The Bangladeshi trend of Info Ladies has had a transformational effect on social awareness within the country. The women who carry laptops and tech-gadgets on their back, ride their bicycles to remote villages and spend days transmitting information, creating social awareness, assisting with vocational training or very simply, opening young minds to the power of the internet and the reach of the global community. Not only do the Info Ladies serve as a source of communication but they also serve as mentors, friends, advisors and in some cases, mediators. This initiative has had a phenomenal effect on a society that still remains largely uninformed.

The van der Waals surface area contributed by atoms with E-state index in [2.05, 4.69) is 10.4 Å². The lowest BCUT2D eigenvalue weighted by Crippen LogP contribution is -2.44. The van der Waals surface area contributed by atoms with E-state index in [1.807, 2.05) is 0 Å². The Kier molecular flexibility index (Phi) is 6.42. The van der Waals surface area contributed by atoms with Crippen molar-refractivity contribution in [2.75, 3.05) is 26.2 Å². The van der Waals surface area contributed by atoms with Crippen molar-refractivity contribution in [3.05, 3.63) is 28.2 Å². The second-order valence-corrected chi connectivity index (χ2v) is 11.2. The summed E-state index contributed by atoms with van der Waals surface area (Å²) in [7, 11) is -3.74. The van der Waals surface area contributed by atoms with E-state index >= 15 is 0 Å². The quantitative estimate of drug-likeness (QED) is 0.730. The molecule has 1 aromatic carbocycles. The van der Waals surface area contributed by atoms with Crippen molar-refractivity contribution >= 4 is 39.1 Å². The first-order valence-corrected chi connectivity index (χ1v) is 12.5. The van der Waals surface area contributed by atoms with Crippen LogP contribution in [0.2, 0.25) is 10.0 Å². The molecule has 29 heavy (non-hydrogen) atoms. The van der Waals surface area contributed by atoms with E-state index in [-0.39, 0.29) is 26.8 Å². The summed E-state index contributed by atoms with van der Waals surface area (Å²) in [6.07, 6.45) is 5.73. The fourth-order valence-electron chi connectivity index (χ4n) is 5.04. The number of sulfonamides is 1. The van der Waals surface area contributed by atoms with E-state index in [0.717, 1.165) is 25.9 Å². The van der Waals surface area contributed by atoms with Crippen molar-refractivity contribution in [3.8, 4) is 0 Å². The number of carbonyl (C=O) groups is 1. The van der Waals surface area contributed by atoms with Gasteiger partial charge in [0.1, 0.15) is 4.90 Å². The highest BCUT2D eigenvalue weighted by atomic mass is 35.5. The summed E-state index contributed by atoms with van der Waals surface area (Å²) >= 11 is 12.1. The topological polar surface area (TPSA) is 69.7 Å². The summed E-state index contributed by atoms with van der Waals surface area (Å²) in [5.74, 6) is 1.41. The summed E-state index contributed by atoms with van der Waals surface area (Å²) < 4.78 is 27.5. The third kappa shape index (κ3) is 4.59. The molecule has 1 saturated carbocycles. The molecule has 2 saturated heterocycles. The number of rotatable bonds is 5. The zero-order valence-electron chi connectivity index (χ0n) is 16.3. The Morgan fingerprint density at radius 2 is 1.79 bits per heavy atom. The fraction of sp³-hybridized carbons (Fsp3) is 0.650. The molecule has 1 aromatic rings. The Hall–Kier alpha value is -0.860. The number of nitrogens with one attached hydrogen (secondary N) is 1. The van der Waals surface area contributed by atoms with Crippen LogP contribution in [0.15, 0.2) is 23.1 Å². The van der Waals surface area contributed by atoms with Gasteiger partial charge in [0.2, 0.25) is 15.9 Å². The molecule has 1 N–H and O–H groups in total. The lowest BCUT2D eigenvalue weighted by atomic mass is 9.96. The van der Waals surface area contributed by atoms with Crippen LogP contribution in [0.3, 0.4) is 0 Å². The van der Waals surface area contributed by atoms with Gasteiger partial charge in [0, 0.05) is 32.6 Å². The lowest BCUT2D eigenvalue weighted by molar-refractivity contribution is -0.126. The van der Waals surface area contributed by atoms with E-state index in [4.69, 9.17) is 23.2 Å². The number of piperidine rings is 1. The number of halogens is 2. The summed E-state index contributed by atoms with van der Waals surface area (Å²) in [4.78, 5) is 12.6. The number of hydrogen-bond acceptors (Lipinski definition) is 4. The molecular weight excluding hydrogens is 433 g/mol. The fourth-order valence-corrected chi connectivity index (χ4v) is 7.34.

By many estimates, Bangladesh is enhancing its IT sector and the gov- ernment is making a conscientious effort to establish the country as the next technology hub. However, the bitter truth is that such advancements are increasingly confined to urban centers alone. Rural areas, which form the majority of the country, remain backward, marginalized, illiterate and uninformed. In such circumstances, Info Ladies provide an excellent alternative to dissipate technological knowledge and transform the Bangladeshi society into one that is wholly relevant to a changing world and in control of its destiny. The program has seen paramount success and could be an excellent model to emulate in other parts of the region, including India, Pakistan and Afghanistan, where strong urbanrural technological divides plague social and moral advancements.
Prithika Raj Dhaka, Bangladesh